Morning Coffee: What I’m Thankful For

fallIt’s Thanksgiving, the day we gather with family and friends to eat too much turkey, and toast the things we’re most thankful for with too much wine. This year I’m most thankful for my external hard drive.

Wait! What did she just say? She’s thankful for her external hard drive? Yes, you heard right.

A week and a half ago, my much loved Toshiba laptop, after 10+ years of devoted service, crashed. We knew it was coming. There’d been talk of replacing it, but, of course, we put it off. Now I go back and forth between working on my husband’s desk top for the printer connection, and my daughter’s old laptop where I have an email connection. Meanwhile, the search is on for the best option for my new laptop in the Black Friday tech sales. Another thing to be thankful for, Black Friday! Never thought I’d ever say that.

Here’s where my one great saving grace comes into play. My external hard drive. I had backed up my files and pics before shutting down for a trip a couple weeks before, so all I lost were a couple reports I had emailed to others, allowing me to retrieve them.

This could have been a catastrophe. Instead, it’s merely an inconvenience. I’m thankful that I learned after my last hard drive crash that I need to have something larger than a memory stick. And, I need to do more frequent back-ups.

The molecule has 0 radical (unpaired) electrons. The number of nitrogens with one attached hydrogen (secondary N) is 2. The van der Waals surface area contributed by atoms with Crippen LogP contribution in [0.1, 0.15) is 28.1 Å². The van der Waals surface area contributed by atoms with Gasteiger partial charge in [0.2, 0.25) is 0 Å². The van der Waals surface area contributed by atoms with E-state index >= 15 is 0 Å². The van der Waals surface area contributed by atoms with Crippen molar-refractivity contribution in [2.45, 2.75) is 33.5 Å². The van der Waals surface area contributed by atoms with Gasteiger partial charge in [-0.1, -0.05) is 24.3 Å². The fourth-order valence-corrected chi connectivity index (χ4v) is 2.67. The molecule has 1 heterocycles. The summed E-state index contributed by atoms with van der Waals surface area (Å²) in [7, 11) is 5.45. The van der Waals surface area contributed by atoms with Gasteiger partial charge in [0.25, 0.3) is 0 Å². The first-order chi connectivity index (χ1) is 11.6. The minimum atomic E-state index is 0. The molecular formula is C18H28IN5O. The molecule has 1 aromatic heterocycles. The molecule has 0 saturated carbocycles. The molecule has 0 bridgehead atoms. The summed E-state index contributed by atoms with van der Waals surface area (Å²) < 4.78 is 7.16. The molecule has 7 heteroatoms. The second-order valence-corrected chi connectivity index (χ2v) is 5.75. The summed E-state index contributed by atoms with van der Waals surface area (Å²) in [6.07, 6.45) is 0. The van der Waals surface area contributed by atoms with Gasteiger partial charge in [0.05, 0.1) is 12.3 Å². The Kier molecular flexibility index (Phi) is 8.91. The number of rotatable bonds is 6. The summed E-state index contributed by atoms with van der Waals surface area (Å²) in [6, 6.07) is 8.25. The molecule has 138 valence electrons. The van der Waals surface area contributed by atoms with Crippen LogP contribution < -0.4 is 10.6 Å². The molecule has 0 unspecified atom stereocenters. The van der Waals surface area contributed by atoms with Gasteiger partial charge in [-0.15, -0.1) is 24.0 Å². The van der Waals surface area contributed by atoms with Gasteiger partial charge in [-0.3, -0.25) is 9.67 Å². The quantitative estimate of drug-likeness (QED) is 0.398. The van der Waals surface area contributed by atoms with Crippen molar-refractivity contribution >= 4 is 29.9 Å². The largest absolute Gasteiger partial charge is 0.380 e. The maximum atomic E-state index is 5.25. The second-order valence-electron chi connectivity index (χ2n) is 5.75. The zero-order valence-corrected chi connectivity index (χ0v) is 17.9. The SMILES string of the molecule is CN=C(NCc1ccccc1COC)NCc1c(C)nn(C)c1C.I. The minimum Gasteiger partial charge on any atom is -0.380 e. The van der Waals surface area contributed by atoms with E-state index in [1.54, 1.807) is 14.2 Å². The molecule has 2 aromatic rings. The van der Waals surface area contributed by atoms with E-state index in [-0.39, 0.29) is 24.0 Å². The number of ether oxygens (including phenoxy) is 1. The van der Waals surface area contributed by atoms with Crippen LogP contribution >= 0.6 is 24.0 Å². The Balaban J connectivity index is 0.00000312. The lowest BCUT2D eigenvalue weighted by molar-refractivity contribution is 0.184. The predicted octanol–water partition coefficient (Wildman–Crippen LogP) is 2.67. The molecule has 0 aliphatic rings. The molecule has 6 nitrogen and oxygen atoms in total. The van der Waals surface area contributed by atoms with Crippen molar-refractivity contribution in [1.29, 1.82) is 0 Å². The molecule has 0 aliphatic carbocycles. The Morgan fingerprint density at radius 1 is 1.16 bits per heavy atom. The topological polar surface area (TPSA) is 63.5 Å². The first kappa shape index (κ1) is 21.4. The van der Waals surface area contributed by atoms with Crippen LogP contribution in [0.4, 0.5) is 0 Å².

Computers are a double-edged sword. On the one hand, they make our work lives more productive. On the other, going paperless is a daily risk of losing everything. Even back-up systems can fail. (I keep copies of my writing on the external hard drive, a memory stick, AND hard copies!)

Of course, I’m also thankful for friends and family. I’m thankful for good health, a roof over my head, and food in my cupboard. But, right now, the writer in me is very thankful for her external hard drive.


Morning Coffee: Winter is Coming!

halloweenAnyone familiar with Game Of Thrones knows this warning. I read several of the books, but have not seen the HBO series. It’s a warning of bleak, dark, dangerous times ahead. That pretty much sums up what I think of a Midwest winter.

When I was a child, I wasn’t fond of the cold but it didn’t matter as much. If it was a weekend, or a snow day, we’d bundle up and go sledding without much thought. There were snowmen, snowballs, and snow angels to consider. But now…well…all I know now is it’s going to be cold, and if I fall on the ice I’m liable to break a hip.

This is a list on how I know winter is coming.

  • Temperature’s dropping
  • Leaves are falling
  • Golf course has closed
  • Ski resort is making snow
  • Soups and stews are becoming the dinner of choice
  • Hunting season is upon us
  • Rutting deer make night driving scary
  • Next week is our annual lefse making day
  • Today is Halloween, yet Christmas has been making an appearance for weeks